The work of public health educators (PHEs) is to change policies and environmentsas well as attitudes and behavior that affect health, and to operate in close association with community groups.
Public health educators work in a variety of settings with an array of agencies, businesses, and schools to develop and deliver educational programs. For example, a PHE might counsel factory workers about protecting themselves from pollution in the workplace, teach teenagers about how to prevent sexually transmitted diseases, or partner with families of patients who are recovering from heart attacks.
Public Health Educators Duties:
-plan and direct programs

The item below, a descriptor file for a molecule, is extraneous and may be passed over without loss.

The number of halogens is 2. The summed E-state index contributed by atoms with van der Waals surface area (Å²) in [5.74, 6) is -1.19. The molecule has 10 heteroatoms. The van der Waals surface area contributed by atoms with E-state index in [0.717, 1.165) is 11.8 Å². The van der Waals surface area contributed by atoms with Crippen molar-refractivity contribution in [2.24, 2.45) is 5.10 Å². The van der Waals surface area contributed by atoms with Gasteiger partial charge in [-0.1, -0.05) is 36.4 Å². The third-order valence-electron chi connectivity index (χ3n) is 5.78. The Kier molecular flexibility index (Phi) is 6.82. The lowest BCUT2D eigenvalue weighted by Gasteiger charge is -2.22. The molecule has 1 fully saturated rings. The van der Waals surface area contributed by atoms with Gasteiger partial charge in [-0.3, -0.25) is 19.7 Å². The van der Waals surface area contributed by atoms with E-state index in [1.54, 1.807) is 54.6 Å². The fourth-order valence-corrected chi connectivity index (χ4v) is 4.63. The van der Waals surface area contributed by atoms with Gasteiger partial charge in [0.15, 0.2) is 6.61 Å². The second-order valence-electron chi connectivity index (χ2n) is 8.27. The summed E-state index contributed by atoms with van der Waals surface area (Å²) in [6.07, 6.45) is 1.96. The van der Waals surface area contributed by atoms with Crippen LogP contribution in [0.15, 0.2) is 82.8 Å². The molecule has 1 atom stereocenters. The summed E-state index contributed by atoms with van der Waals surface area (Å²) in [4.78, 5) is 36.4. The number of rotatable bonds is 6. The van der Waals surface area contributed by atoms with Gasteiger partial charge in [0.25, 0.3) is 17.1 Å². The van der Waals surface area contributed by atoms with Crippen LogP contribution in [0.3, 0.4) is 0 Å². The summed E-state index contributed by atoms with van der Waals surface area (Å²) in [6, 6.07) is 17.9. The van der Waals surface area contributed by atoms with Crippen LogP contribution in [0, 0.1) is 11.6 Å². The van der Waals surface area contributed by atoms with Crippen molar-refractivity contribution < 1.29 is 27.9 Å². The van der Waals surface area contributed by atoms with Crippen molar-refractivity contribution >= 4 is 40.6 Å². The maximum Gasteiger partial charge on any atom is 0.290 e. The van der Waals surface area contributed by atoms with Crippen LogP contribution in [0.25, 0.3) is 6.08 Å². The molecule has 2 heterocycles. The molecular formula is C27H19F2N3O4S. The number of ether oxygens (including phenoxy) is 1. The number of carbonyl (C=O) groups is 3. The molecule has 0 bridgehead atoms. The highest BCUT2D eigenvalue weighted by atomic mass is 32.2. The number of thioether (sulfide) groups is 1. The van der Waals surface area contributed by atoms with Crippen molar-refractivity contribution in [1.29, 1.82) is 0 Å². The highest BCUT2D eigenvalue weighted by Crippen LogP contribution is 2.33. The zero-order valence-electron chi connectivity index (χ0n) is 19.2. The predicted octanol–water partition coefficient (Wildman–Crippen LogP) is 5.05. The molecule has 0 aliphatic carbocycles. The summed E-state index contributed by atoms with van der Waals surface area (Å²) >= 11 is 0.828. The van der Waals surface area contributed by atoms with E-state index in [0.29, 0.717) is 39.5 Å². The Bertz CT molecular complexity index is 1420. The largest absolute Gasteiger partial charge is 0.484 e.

-design workshops and forums
-work with community groups, and serve a broad public health agenda.
-conduct studies of public health education needs, evaluate the materials and methods used in programs, determine program effectiveness, and try to improve the general health in communities
-work with people and organizations addressing health-related issues such as pollution, drug abuse, nutrition, safety and stress management.
-write health education materials such as fact sheets, pamphlets and brochures
Health education is important in preventing chronic diseases such as diabetes and cardiovascular diseases. Learning more about diet, exercise, tobacco use and other lifestyle choices, and modifying behavior accordingly, can help to prevent, control and treat these diseases and reduce the risk of complications.